Spectrum auction issues dominate CPB Board meeting

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WASHINGTON, D.C. — Executives from more than 100 public television stations have participated in three webinars about the upcoming spectrum auction, CPB directors were told at a board meeting Tuesday.

And 22 stations have applied for a total of $658,000 in assistance from a $3 million CPB pool to help them research the ramifications of participating in the auction, scheduled for next year. The FCC, mandated by Congress, is supervising the auction to free up broadcast bandwidth for use by mobile devices.

Television stations can opt to give up all spectrum and stop broadcasting, share a channel with another station, switch from UHF to a VHF channel or decline to participate.

CPB is aware of as many as six public television stations considering going off the air, said Michael Levy, e.v.p., during the meeting, which was held by phone. All are in overlap markets served by other public TV stations, he said. CPB and PBS are concerned that the auction could create “white areas” without public TV coverage if stations in sole-service markets opt to relinquish all spectrum.

The webinars ran in November and December, with a fourth scheduled for Feb. 11.

Television spectrum could be worth millions of dollars to stations. A CPB Community Service Grant panel is examining what that influx could mean to the public TV system.

Ted Krichels, system development s.v.p., said “broad financial and policy implications” surround potentially significant auction revenues, and the panel of station leaders will continue to discuss those at upcoming meetings.

The group, which met most recently Jan. 27 and 28 in Washington, D.C., is looking at whether those proceeds would count as nonfederal financial support (NFFS). Members are also examining whether stations giving up a license would need to return CSG funds, whether a station in a channel-sharing deal remains eligible for a CSG, and station transparency surrounding auction decisions.

Group members agreed that both CPB’s statute and policy would not allow revenue received by stations from the auction to be counted as NFFS, Krichels said. The panel suggested that CPB policy adopt specific language regarding auction proceeds to avoid any confusion.

The panel also intends to recommend that if a CPB grantee ceases broadcast operations during its grant period, the station would be obligated to return all CSG-awarded funds for that period. It agreed that a station must control at least 50 percent of the channel capacity in a sharing agreement to remain eligible for a CSG. And it strongly recommended that public media licensees should be as transparent as possible with their community regarding their auction plans.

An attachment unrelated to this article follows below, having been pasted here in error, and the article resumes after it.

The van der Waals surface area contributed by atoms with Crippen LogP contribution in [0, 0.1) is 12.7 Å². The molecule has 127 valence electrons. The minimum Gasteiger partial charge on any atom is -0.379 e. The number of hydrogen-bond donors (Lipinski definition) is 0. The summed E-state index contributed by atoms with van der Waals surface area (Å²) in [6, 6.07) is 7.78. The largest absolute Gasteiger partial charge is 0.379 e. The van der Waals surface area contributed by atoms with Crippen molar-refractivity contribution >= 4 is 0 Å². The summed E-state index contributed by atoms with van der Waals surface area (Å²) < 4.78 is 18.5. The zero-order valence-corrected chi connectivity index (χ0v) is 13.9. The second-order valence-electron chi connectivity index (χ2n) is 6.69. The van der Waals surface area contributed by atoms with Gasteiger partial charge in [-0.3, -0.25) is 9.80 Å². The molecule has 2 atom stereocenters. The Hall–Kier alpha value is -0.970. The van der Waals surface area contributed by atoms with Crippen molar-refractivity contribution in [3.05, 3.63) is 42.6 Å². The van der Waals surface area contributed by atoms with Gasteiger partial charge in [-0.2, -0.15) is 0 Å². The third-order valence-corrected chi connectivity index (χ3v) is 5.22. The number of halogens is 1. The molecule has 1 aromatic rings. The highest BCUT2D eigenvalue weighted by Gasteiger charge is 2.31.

The panel meets again Feb. 25 and 26.

In other news at the meeting:

  • Directors approved a recommendation from the audit and finance committee to free up $1.5 million in digital funds. The money was set aside in September 2011 to help rural stations with equipment emergencies as the federal Public Telecommunications Facilities Program was being phased out. But only one station has since requested any funds. The money could go toward community emergency communications and alert work by public TV stations. Levy said. CPB has seen a “dramatic increase” in station interest for providing those services, he said.
  • CPB is beginning research for a “Future of Public Media Initiative,” Levy said. This “multiphase effort across two years” will include an examination of public media within the broader media ecosystem. Research will examine how changes in how people use media are affecting public media’s missions of education, journalism and civic engagement. The initiative will incorporate expert viewpoints and advice from inside and outside public media, Levy said. The report will be used to inform the corporation’s future goals and investments and to formulate “actionable steps for where the rubber meets the road.”
  • Director Howard Husock praised management’s decision to present $7.5 million to four public media newsrooms to honor journalists slain by terrorists Jan. 7 at the French satirical publication Charlie Hebdo. The grants were announced Jan. 8. Husock asked how the money was available so quickly. Bruce Theriault, s.v.p. journalism and radio, said the staff looked at news grants under discussion “and moved them along faster.” They also moved up renewal commitments “and bundled a lot of stuff into one significant announcement.” Theriault added: “We often make significant grants but don’t really talk about it. This was in the spirit of sending a loud, clear message about commitment to journalists at risk.”

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